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Reinhart's formulas are just so wrong

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pyg's picture
pyg

Reinhart's formulas are just so wrong

After having had access to Hamelmans Bread book for 5+ years and having learned bakers math from it, Reinharts formulas make absolutely no sense to me.  I recently acquired The Bread Bakers Apprentice and Crust and Crumb based in part from recomendations on this site and forno bravo.  While I really like Reinharts enthusiasm compared to Hamelmans rather dry style, I do not understand why Reinhart even bothered to include formulas as his books are pitched at the more casual baker and the formulas themselves seem to be super complicated to use.

With Hamelmans overall formulas where total flour = 100% noting the hydration and flours involved I can immediately get a sense of the handling characteristics.  I can also infer a fair amount from the percentage of preferment or levain and with very simple math adjust these formulas based on what I know about my flour, humidity, etc.  But what I absolutely depend on is with slightly more complicated math I can make a batch of dough that makes exactly a given number of loaves of a given size.  For example assuming I have a bread formula that overall comes to 177.5 percent.  My oven is pretty small so my batch size is 12 loaves.  I know from experience that if I scale my dough at 550g (I vastly prefer working in metric) a loaf it will bake to a final weight of between 1 pound and 1 pound 1 ounce.  I also know that I need to add ~10g per loaf for scaling error so 560 * 12 = 6720g final dough weight.  I divide that by 1.775 and I get 3786g for my total flour weight.  Total flour weight is the magic number and once I have that all other weights including preferments are generated.  How the **** do you do this with a Reinhart formula.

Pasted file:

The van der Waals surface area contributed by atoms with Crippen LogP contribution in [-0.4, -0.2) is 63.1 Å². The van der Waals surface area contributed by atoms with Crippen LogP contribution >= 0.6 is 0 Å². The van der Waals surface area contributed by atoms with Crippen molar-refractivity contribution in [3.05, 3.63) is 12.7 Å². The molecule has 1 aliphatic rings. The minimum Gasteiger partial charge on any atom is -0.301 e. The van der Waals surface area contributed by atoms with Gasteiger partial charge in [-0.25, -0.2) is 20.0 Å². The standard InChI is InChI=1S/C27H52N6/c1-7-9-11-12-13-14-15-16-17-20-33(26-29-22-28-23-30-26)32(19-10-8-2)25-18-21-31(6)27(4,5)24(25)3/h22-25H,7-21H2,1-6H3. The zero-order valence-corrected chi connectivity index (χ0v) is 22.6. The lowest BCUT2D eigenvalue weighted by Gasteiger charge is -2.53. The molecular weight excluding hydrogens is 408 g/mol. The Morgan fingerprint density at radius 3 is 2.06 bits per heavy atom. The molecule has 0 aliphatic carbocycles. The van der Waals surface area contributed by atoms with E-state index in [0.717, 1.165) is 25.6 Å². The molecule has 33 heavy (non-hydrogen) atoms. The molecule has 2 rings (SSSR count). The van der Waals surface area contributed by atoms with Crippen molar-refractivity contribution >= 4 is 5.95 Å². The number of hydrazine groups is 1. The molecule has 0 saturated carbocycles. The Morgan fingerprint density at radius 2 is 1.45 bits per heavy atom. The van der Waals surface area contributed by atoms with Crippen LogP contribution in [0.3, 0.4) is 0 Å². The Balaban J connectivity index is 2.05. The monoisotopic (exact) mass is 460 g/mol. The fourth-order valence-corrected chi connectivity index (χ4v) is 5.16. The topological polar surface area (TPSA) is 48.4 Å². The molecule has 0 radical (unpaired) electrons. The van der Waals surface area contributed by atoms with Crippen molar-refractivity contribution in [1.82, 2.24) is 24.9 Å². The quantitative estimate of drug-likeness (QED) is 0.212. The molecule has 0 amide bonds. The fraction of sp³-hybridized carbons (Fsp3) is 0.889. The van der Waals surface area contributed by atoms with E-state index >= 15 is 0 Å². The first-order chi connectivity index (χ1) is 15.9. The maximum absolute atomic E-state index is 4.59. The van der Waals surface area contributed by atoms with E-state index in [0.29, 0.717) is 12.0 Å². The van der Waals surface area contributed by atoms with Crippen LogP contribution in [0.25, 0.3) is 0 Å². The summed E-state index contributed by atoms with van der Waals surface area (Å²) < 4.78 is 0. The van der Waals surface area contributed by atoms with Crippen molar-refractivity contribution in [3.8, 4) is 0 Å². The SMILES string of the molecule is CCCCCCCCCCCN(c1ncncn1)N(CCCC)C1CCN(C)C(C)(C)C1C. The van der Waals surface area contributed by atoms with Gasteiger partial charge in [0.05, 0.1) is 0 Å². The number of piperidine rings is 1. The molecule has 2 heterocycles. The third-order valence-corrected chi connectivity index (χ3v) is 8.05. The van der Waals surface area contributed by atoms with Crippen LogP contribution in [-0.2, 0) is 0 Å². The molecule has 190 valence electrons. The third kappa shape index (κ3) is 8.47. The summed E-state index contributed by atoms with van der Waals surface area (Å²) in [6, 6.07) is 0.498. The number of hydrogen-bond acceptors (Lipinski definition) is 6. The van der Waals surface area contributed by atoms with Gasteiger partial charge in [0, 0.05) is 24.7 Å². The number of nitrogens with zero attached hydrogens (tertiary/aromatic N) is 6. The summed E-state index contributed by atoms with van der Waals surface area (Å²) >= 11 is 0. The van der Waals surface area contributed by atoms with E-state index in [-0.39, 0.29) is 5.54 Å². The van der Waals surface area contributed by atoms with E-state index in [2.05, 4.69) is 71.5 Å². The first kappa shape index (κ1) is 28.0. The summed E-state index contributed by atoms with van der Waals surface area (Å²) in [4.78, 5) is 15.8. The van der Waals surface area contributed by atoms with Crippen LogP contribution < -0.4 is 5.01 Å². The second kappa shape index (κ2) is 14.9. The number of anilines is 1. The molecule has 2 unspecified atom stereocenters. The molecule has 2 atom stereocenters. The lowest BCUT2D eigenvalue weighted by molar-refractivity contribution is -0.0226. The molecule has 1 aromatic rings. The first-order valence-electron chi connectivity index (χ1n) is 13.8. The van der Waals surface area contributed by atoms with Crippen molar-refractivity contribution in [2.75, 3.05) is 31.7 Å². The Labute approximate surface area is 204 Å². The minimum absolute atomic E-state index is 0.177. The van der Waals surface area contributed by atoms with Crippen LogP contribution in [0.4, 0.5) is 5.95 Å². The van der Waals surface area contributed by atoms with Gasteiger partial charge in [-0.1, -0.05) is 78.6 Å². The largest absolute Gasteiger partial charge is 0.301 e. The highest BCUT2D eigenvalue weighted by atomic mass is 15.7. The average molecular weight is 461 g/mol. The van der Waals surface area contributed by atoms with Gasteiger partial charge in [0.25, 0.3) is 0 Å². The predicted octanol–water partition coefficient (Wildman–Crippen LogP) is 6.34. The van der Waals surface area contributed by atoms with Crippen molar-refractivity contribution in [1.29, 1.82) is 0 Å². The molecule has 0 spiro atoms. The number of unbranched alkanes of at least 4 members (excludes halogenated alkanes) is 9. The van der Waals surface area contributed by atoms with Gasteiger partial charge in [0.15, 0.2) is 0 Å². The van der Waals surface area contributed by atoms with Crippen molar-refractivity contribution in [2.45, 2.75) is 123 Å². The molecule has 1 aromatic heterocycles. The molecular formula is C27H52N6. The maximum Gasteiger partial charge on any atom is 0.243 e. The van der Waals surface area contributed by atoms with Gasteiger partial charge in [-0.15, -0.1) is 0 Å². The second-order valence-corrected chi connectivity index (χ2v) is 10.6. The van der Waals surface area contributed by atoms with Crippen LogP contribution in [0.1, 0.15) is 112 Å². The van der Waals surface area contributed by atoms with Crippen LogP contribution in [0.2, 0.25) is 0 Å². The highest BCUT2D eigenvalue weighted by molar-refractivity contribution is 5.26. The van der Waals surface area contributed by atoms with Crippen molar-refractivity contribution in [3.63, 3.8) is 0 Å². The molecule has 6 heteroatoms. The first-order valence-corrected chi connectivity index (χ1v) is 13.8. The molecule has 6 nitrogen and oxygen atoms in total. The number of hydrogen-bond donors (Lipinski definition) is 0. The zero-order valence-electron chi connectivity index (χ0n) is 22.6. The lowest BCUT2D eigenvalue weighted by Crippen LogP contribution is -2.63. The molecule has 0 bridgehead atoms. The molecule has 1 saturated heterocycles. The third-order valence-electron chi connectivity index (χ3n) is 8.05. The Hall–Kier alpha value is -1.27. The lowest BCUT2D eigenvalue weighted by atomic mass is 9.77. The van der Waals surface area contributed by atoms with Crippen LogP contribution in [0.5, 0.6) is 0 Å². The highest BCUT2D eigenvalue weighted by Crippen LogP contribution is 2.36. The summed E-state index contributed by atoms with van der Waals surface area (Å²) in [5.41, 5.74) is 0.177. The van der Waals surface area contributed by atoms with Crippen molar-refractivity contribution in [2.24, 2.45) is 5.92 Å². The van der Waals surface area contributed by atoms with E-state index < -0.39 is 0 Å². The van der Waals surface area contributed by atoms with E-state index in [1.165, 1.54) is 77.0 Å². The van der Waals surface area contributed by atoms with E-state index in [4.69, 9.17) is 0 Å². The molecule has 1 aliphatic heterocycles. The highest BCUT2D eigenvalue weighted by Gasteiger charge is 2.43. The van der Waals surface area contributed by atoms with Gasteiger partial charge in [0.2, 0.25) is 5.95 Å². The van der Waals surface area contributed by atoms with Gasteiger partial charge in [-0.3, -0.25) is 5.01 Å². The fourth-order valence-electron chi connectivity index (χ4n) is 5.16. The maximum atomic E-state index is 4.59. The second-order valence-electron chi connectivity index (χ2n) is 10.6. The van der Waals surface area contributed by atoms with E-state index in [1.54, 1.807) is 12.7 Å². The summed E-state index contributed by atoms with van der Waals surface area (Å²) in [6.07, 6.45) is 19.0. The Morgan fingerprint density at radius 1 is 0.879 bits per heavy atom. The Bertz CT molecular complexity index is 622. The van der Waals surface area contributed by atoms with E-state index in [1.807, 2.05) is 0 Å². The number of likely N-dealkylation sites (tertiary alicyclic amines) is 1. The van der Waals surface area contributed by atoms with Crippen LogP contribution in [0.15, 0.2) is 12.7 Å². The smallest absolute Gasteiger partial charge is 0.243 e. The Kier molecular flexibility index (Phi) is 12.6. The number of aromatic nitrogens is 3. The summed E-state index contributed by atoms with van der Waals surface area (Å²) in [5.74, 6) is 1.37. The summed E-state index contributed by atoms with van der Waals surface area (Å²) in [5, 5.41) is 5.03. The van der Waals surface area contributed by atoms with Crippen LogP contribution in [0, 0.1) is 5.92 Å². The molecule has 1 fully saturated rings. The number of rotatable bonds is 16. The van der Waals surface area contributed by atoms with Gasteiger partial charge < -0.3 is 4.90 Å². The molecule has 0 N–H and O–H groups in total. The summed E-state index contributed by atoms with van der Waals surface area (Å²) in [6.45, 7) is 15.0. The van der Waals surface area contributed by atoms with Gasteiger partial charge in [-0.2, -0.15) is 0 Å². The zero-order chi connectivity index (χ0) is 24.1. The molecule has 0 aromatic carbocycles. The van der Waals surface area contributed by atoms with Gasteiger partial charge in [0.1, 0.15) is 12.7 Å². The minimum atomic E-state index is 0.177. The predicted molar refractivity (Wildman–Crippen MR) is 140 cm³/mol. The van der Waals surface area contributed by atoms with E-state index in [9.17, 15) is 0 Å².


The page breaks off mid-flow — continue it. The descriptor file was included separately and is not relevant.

Ranting ever onward, I decided to compare Reinharts The Bread Bakers Apprentice Poilane style Miche (pg 242)  with Hamelmans James MacGuire/Pointe-a-Calliere style Miche (pg 164) by working backwards from Reinharts formula to generate a Hamelman type formula.  Here we go:

Assuming that the Barm included in the Firm Starter is 100% hydration which is implied on pg 232, the Firm Starter would be 138.9% flour and 82.9% water.  Converting this to a ratio where flour equals 100% gives us a Firm Starter with a hydration of 60% (with rounding) exactly the same as Hamelman so far.  OK, after splitting Firm Starter into the Final Dough I get 137.5% flour and 87.5% hydration which converts to 63.6% hydration at 100% flour with 27.3% of flour used in the starter, or:

Overall Formula: 

100%  Whole Wheat Flour

2.5%  Salt

63.6%  Water

166.1% Total

 

Pre-Fermented Flour 27.3%  (Firm Starter):

100%  Whole Wheat Flour

60%  Water

of the above preferment 28% is comprised of 100% hydration Barm (not calculating exact build because I'm lazy)

 

So now I have this in a readable format I don't have to even try this formula to have serious questions.  63% hydration for what should be a high hydration sourdough?  Really?  Hamelmans formula is at 82% hydration.  Based on experience, a high extraction flour or whole wheat would be practically unworkable with this level low a level of hydration.  The description of handling the dough in Reinharts text implies a much higher level of hydration than 63%.  Alternately I've done something wrong in the math, please check my work if you can.  Showing me I'm wrong about any of my above assumptions would help me learn.

Sure wish Hamelman would write more books.

Frosty's picture
Frosty

I have both books and really enjoy them both.  But they are not, in my opinion, aimed at the same audience.  Hammelman targets the very serious home baker up to professionals.  I think Reinhart is trying to really simplify.  Bring better bread to the masses.

Your comment

"I can also infer a fair amount from the percentage of preferment or levain and with very simple math adjust these formulas based on what I know about my flour, humidity, etc."